Despite his unpopularity, Donald Trump loves to talk about his approval rating. Take yesterday afternoon, for example.
“Over 90% approval rating for your all time favorite (I hope) President within the Republican Party and 52% overall. This despite all of the made up stories by the Fake News Media trying endlessly to make me look as bad and evil as possible. Look at the real villains please!”
There’s a fair amount of nonsense in the president’s tweet, but it’s the approval rating that stood out for me. Trump has a 52% approval rating? Since when?
As it turns out, never. FiveThirtyEight has a frequently updated chart documenting the president’s average approval rating since the start of Trump’s term, and he’s never reached the 50% mark, at least not yet.
Maybe he was referring to a specific poll that he cherry picked? That appears to be wrong, too: there are literally zero publicly available national surveys that show the president’s approval rating that high.
So what is Trump talking about? In practice, it looks like the president, dissatisfied with Americans’ opinions, made up an approval rating for himself that made him happy. But aside from the oddity of such a decision, I’m especially interested in how he did this.
In April, Trump called into a radio talk show and argued that when it comes to understanding his public support, the responsible thing to do is take his approval rating and then “add another 7 or 8 points to it.” The president said this accounts for those people who like him, but are too embarrassed to admit to pollsters.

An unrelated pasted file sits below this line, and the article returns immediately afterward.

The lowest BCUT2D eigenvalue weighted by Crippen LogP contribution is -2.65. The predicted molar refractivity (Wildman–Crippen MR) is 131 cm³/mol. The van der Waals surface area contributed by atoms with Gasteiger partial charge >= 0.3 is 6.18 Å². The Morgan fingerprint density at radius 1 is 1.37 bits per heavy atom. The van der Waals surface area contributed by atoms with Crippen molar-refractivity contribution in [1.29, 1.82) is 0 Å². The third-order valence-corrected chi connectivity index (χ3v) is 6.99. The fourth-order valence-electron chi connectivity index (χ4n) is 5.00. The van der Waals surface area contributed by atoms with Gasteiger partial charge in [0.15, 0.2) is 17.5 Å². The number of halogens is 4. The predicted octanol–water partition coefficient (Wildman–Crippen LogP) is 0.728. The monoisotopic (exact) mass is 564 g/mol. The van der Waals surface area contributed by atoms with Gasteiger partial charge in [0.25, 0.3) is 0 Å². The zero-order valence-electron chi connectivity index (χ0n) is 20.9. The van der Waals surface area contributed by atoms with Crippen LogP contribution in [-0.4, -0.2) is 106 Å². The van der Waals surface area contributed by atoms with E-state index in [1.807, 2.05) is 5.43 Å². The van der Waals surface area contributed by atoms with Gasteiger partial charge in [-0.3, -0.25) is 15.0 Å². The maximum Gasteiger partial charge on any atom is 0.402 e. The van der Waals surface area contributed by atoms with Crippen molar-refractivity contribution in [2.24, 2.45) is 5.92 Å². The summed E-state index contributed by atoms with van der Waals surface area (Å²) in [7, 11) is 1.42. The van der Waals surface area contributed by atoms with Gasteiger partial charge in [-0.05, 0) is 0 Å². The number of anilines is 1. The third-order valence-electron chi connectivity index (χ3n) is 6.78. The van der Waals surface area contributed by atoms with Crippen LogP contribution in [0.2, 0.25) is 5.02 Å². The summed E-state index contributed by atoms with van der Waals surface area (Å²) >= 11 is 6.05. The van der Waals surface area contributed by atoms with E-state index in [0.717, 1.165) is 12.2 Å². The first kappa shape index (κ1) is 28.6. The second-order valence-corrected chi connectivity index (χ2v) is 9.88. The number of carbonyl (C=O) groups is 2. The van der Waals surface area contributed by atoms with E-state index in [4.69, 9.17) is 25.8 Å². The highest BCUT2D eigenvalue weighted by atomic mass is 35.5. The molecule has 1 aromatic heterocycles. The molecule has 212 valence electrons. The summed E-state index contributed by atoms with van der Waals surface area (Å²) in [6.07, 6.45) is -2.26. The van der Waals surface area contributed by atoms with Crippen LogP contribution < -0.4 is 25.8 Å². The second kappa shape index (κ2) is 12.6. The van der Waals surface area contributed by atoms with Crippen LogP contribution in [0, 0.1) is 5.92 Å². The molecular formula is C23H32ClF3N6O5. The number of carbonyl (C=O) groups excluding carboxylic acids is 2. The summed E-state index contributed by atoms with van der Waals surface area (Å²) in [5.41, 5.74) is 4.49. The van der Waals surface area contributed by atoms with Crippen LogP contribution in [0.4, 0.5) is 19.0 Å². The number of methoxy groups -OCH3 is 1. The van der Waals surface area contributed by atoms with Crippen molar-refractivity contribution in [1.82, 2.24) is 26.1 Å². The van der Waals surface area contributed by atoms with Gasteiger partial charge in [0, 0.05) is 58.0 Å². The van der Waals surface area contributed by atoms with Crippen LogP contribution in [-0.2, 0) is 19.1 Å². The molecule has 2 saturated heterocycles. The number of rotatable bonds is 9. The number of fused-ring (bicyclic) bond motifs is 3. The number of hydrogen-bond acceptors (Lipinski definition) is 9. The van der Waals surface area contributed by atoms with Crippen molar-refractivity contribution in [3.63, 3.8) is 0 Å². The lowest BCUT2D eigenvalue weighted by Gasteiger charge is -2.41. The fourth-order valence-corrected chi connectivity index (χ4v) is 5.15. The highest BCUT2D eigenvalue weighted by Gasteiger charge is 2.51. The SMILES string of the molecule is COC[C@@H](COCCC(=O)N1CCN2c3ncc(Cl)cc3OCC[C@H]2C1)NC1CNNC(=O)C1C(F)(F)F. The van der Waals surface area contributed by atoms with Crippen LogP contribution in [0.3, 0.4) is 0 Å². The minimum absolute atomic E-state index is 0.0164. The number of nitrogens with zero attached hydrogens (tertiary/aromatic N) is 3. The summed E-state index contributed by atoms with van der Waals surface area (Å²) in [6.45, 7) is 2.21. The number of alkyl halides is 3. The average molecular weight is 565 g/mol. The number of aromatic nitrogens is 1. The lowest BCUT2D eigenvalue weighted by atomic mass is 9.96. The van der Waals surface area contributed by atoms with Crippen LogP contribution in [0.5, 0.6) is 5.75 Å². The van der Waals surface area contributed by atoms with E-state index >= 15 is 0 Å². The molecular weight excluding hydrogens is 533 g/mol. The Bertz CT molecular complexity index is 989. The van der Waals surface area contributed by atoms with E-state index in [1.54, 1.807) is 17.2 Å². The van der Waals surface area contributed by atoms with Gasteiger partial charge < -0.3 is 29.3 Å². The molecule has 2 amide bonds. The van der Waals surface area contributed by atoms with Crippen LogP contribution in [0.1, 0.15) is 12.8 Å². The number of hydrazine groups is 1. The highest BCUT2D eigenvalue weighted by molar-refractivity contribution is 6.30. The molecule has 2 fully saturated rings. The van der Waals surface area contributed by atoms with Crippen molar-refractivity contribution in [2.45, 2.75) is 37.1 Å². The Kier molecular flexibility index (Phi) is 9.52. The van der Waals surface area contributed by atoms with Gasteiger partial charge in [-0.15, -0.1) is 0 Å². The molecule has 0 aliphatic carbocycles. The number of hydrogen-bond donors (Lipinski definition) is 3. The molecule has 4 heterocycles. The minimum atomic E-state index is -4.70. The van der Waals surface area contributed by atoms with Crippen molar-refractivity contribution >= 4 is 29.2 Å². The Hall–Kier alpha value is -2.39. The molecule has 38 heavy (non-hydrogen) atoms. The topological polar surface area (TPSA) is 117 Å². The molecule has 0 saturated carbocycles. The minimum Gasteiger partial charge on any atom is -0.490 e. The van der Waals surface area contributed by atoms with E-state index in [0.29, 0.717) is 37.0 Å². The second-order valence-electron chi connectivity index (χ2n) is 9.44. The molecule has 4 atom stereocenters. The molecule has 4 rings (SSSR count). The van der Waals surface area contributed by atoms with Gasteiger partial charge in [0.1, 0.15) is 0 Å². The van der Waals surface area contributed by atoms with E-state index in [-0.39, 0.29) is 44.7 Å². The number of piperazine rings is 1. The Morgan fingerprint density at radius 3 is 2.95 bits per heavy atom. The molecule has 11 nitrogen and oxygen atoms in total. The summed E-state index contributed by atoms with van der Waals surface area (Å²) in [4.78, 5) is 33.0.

Two months ago, at a rally in North Dakota, Trump pointed to a non-existent group of people to bolster his practice: “They said, some great people, they said, ‘Any time Trump gets a poll, add 12 to it.’”
This is not smart. Plenty of modern presidents have struggled at times with low approval ratings, and they’ve usually responded by de-emphasizing the importance of polls. Trump, however, is breaking new ground, insisting that the polls are right – just so long as we arbitrarily add between 7 and 12 points to his approval rating, just because he says so.
Ahead of the 2012 elections, the right embraced poll denialism to an unnerving degree – I still remember Rachel’s segment on the “Unskewed Polls” guy – and it appears the president has picked up on where conservatives left off six years ago.
As for why any of this matters, there are a couple of angles to keep in mind. The first is that it’s likely to have a significant impact on the 2018 elections: the president’s party historically struggles badly in midterm cycles, but the exceptions have come when the person in the White House enjoys broad public support. (See Clinton in 1998 and Bush in 2002, for example.) Trump’s unpopularity leaves GOP officials and candidates in a worse position.
Second, as regular readers know, if the president looks at all polling data through an ego-boosting lens, he’ll never know when it might be wise to change course.
After more than a year of effort, if you were a historically unpopular president – despite a healthy economy and generally favorable conditions – you might consider some kind of course correction. That, however, would require a combination of effort and the reevaluation of key assumptions.This president has no interest in either.
Indeed, it would also necessitate an ability to see data as it actually exists, and we can add this to the list of things Trump isn’t prepared to do.